Subject: Subject: Books loaned or given to you by friends 

The Last Thing He Told Meby Laura Dave
This book was received from our reader’s daughter. A husband disappears, but leaves a note for his wife to take care of her stepdaughter. The teenager does not like her step mom, but they set out to find Dad.  In searching they find that he is not who he said he was, so who is he?  The two become friends and continue the search. We won’t disclose the ending.

This book is available at the Grover Beach Community Library.

Atomic Habitsby James Clear
Each Chapter starts with a story and gives practical ideas to implement the chapter’s subject. The author suggests you lean toward what you are good at, but each of us has limits of how far to go. There is also advice on how to stop a bad habit, in short, make it harder to do. How many habits are ones we learned as children

Not actually a loaned book, but led to a discussion of how many habits we actually have that started as children.

A Cake And The Rain: By Jimmy Webb
Recommended by a sister-in-law this book is by a songwriter and lyricist who was very prolific and well known. Though not a singer, he had many friends and wrote many hits. The book jumps around time wise, but is otherwise well written and interesting. You will recognize many names. The title pertains to a birthday party that was thrown in MacArthur Park, and got rained on.

The author was known by several members of our group, and we were treated to a small selection of his music.

Second Wind and Under Orders: by Dick Francis
These books were a gift from a fellow worker who warned that you might not think steeple chasing as interesting, but you WILL like the books. Our reader then read every book he wrote. Dick Francis was a steeplechase jockey, very successful and even rode some of the Queen’s horses. He took to writing when recovering from the many accidents jockey’s have. Under Orders was written in England about racing and Second Wind was written when he retired and moved to Florida. It involves weather-reporting as it pertains to racing and hurricanes.  He has won many writing awards in addition to his jockey awards.

The Grover Beach Community Library has many of Dick Francis’ books.  All recommended.

Agha Ali Asaar: by Syeda Mikza
This book was a gift from a cousin in India who wrote the book about her great grandfather. He then gave the book to his brother who asked to keep it. It pertains to a 16-year-old boy living in Iran who travels to the coast, and while in a tea house meets a group of horse traders and is fascinated by them. He returns home and tells his father he wants to become a horse trader and talks him into financing his first bunch of horses. He then takes the horses to India by sailing ship (there were no mechanized ships at that time) and how he succeeded at horse trading and stayed in India. Our reader knows the area of India where this took place and saw many of the places mentioned in the books. It brought the book alive.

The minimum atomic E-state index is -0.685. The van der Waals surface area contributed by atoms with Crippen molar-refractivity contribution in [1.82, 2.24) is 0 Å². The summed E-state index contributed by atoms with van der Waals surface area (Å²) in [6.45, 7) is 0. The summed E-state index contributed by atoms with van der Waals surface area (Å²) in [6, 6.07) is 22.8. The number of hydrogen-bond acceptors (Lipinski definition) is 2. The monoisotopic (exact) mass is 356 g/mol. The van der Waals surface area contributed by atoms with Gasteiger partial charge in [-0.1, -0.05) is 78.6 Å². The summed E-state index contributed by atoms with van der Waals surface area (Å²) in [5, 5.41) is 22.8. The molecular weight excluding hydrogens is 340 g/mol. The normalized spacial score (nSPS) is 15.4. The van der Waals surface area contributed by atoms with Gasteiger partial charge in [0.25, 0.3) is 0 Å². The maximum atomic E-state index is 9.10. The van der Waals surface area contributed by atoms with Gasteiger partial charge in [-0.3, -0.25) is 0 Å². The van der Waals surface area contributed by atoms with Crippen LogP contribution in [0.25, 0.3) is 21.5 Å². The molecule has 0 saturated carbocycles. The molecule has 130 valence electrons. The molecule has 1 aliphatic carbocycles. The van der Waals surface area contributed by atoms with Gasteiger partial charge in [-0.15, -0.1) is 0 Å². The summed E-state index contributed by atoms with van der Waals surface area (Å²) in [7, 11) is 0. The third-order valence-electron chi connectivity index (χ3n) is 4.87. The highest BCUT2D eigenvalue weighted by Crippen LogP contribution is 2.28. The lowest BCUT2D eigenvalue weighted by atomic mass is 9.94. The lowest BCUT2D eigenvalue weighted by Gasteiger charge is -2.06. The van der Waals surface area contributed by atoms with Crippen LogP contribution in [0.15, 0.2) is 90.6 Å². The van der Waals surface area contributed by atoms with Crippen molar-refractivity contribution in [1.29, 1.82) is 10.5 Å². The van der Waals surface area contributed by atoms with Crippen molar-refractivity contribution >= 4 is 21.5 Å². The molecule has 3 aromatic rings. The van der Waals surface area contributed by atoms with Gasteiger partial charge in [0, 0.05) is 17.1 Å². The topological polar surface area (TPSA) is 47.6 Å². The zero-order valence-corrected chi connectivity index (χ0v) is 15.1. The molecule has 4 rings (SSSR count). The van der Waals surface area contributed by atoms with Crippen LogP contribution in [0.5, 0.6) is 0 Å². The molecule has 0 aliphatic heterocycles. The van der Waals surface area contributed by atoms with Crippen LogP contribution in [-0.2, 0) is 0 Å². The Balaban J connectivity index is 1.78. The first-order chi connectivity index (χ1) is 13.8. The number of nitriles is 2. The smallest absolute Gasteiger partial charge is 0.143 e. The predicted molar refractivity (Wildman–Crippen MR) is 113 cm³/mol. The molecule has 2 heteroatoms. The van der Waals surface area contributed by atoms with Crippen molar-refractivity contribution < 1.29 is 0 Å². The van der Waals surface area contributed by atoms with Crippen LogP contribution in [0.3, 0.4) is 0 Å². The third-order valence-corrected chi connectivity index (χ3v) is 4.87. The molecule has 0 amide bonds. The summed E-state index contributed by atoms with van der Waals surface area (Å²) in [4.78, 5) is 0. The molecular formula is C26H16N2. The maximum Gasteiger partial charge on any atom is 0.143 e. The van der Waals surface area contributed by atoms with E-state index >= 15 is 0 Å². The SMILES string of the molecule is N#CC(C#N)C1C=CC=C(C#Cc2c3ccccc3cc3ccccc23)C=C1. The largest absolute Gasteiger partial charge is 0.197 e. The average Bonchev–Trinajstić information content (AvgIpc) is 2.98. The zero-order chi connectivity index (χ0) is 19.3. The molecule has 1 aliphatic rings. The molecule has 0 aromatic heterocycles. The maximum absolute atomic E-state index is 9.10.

Unfortunately this book evidently was not printed in the U.S.  We discussed the adventure of leaving home at 16 and starting out, totally on your own.

The Founding Fish: by John McPhee
A gift from a daughter, it is a definitive study of Shad fishing. Shad are a fish on the East Coast that live in schools. This book gives information from different sizes of lures to sizes of fish and how fishing evolved. Evidently they are good eating and known for their roe or eggs.

Since the fish don’t exist in California we discussed fishing around the world.

Tule Lake: by Edward Miyakawa
This book was found in the Cayucos Library in their reading area, which is very hospitable and comfy. It is told from the eye of a 7-year-old that was sent to an internment camp during the Second World War with his family. The sending of the Japanese, US citizen or not, to an internment camp is a blight on the history of the US.  It was done from ignorance of anyone who was “different.” Life was very hard.

This book must be read with a sense of ‘how could we have done this?’
Discussion of treatment of the Japanese, why and what were you taught as a child. Some were welcomed home after the war, but many were not.

Next Meeting: Sept. 13, 2022 at the Grover Beach Community Library, 240 No. 9th St, Grover Beach at 10:30 a.m.
Subject: Historical Fiction: Fact or Fiction.

– Fran Strauser